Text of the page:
With correspondents in 31 countries, the network is unusual in the Middle East for its timely news reports and analysis. Osama bin Laden, Saddam Hussein -- and now National Security Adviser Condoleezza Rice, Defense Secretary Donald Rumsfeld and British Prime Minister Tony Blair -- have all given interviews to Al Jazeera.
"It's the only Arab-language (outlet) in the Middle East that's not censored," said Glynn Wood, a professor of international studies at the Monterey Institute in California and a former State Department official.
For people like Ateyeh and high-tech professional Rasmi Shaker of San Jose, Al Jazeera has done a better job covering the war than the U.S. media.
"You see in your own eyes the legs and the heads of the civilians (injured and killed) as a result of the coalition," Shaker said. "CNN is not showing the human voice of the war. It makes me sick."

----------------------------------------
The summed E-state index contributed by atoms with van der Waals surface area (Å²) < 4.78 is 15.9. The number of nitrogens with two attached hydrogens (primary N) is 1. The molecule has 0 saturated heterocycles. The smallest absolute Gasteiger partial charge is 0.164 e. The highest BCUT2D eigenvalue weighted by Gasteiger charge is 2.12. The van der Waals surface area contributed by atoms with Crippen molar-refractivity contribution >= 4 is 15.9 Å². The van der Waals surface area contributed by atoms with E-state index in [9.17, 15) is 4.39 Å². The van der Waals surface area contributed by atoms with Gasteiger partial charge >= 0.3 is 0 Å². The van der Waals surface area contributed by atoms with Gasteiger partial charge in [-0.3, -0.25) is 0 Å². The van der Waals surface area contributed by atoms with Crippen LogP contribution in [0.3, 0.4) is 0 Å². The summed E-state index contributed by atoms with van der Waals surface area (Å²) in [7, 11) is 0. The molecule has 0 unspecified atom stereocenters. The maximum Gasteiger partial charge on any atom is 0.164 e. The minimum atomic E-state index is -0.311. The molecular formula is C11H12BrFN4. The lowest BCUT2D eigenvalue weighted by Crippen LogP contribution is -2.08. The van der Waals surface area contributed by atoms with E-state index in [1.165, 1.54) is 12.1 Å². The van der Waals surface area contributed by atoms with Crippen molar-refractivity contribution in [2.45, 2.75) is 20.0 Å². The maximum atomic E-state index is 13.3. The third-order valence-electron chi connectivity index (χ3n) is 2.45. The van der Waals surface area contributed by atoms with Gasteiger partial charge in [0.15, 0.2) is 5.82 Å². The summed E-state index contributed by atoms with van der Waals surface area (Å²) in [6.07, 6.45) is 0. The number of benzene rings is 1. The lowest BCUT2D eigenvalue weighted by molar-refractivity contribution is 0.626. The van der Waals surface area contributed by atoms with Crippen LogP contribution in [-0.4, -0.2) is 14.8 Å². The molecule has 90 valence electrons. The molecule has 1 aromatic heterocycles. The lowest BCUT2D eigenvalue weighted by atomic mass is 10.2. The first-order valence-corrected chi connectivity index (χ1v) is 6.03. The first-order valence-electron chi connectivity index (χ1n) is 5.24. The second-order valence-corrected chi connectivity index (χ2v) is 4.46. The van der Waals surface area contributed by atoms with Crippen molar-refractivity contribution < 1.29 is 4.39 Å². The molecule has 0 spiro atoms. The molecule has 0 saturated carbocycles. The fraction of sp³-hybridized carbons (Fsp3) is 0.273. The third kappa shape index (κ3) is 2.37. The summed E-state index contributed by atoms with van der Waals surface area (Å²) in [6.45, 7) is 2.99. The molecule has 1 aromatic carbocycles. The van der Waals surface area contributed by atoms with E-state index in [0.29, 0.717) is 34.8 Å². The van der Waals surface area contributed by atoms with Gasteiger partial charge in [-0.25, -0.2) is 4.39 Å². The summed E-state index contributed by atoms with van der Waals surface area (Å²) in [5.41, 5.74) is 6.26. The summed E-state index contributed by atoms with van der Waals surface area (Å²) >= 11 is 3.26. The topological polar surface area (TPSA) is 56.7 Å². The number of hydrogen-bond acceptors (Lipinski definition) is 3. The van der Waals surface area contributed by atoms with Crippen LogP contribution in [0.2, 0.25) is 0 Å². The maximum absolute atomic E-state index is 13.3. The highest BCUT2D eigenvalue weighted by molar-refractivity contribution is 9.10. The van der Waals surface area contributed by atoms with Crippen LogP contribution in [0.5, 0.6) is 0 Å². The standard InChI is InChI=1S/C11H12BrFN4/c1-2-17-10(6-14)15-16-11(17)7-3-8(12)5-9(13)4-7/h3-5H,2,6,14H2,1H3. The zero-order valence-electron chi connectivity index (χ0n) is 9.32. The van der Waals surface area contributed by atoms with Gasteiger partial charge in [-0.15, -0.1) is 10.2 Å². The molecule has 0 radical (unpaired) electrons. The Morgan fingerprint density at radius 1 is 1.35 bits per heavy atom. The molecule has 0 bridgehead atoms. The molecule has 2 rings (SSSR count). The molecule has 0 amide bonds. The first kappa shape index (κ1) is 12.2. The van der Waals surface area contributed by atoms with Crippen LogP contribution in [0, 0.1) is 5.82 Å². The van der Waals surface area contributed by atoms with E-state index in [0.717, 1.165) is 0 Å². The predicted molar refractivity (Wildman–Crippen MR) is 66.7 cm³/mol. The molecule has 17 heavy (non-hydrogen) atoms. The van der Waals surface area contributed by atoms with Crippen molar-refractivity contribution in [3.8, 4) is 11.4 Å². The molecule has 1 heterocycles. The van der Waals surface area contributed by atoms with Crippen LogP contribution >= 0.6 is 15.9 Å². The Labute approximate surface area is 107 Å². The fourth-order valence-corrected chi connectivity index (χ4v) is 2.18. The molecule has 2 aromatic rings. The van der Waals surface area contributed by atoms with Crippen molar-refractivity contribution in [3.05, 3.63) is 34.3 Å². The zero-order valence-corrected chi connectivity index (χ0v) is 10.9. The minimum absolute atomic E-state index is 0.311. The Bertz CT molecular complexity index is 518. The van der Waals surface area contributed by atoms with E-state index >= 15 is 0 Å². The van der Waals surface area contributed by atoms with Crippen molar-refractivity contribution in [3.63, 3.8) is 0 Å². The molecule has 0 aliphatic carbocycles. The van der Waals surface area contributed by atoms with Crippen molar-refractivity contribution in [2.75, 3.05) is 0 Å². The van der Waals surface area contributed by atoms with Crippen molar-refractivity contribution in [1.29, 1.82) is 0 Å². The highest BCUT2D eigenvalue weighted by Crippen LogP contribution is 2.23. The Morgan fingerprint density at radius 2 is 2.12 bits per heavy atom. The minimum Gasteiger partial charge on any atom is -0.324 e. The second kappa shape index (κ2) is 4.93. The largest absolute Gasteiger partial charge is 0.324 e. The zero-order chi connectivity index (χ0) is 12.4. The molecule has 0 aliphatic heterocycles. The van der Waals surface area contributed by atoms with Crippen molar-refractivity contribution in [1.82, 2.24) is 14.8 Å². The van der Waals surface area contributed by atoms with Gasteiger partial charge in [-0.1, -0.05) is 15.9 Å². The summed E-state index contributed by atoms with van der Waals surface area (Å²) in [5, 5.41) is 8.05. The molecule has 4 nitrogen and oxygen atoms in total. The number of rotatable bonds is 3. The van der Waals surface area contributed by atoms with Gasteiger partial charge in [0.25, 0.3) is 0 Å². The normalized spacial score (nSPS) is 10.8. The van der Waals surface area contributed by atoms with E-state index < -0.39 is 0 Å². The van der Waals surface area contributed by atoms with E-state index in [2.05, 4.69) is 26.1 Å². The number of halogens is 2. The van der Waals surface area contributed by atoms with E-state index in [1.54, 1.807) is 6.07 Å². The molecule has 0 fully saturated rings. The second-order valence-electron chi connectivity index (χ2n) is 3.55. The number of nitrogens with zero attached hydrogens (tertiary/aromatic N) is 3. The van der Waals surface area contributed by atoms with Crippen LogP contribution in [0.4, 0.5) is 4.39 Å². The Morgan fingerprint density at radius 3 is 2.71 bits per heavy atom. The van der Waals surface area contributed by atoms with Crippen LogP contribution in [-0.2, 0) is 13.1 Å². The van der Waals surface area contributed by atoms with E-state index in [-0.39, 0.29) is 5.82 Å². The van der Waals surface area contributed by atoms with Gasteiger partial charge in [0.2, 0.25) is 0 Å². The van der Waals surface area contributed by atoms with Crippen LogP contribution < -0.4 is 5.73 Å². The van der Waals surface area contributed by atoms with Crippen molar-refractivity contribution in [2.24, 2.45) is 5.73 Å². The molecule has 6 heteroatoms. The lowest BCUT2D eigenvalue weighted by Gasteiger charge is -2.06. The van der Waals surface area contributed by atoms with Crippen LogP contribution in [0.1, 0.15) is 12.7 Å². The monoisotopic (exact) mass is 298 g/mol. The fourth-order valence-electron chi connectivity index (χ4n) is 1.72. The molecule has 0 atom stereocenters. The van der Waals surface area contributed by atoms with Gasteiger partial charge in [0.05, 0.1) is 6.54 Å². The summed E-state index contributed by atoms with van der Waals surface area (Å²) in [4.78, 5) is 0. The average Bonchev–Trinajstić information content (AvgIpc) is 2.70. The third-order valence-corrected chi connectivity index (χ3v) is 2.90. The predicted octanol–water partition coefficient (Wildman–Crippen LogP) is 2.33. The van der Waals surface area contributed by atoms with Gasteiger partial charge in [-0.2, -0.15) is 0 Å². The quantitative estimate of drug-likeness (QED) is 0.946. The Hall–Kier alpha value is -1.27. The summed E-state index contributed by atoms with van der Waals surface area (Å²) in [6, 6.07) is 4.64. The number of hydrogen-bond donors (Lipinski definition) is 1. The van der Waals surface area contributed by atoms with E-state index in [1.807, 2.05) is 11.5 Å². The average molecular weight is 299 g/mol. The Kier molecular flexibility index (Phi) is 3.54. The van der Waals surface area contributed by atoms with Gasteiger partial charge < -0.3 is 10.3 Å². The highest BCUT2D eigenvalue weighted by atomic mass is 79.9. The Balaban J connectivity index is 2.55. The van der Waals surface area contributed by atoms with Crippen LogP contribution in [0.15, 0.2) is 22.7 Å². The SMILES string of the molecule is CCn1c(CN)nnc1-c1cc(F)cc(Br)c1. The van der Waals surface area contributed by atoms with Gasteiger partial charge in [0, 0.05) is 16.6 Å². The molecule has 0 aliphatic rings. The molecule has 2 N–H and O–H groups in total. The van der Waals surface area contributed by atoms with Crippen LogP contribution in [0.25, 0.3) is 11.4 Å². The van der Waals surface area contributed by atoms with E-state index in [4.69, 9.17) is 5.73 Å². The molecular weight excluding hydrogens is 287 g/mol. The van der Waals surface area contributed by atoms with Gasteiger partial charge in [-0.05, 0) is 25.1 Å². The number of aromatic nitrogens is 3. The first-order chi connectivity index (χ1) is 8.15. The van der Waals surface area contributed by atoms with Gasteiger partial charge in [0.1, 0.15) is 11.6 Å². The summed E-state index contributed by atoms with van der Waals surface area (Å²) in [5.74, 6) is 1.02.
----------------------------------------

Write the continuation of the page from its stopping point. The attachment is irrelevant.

The Taliban gave Al Jazeera permission to stay in Afghanistan during allied bombings; correspondents from CNN and other Western media organizations were expelled.
CNN has used images from Al Jazeera -- as it did when it showed part of Osama bin Laden's videotaped speech after the United States began bombing Afghanistan on Oct.7.
U.S. officials, however, have taken a dim view of some of Al Jazeera's coverage. Secretary of State Colin Powell cautioned that the Persian Gulf station gives "an undue amount of time and attention to some of the most vitriolic, irresponsible kinds of statements." The DISH Network even says it reserves the right to black out Al Jazeera's programming.
Arab Americans who watch Al Jazeera say attacks on the network's credibility come at a time when information from Taliban-controlled Afghanistan is scarce -- information that could affect public opinion about the war.
"Rumsfeld is saying the Taliban's (claim of civilian deaths) is 'ridiculous, ' but I see with my own eyes (on Al Jazeera) a poor man crying in his village. I see where more than 140 people have been killed," Shaker said.
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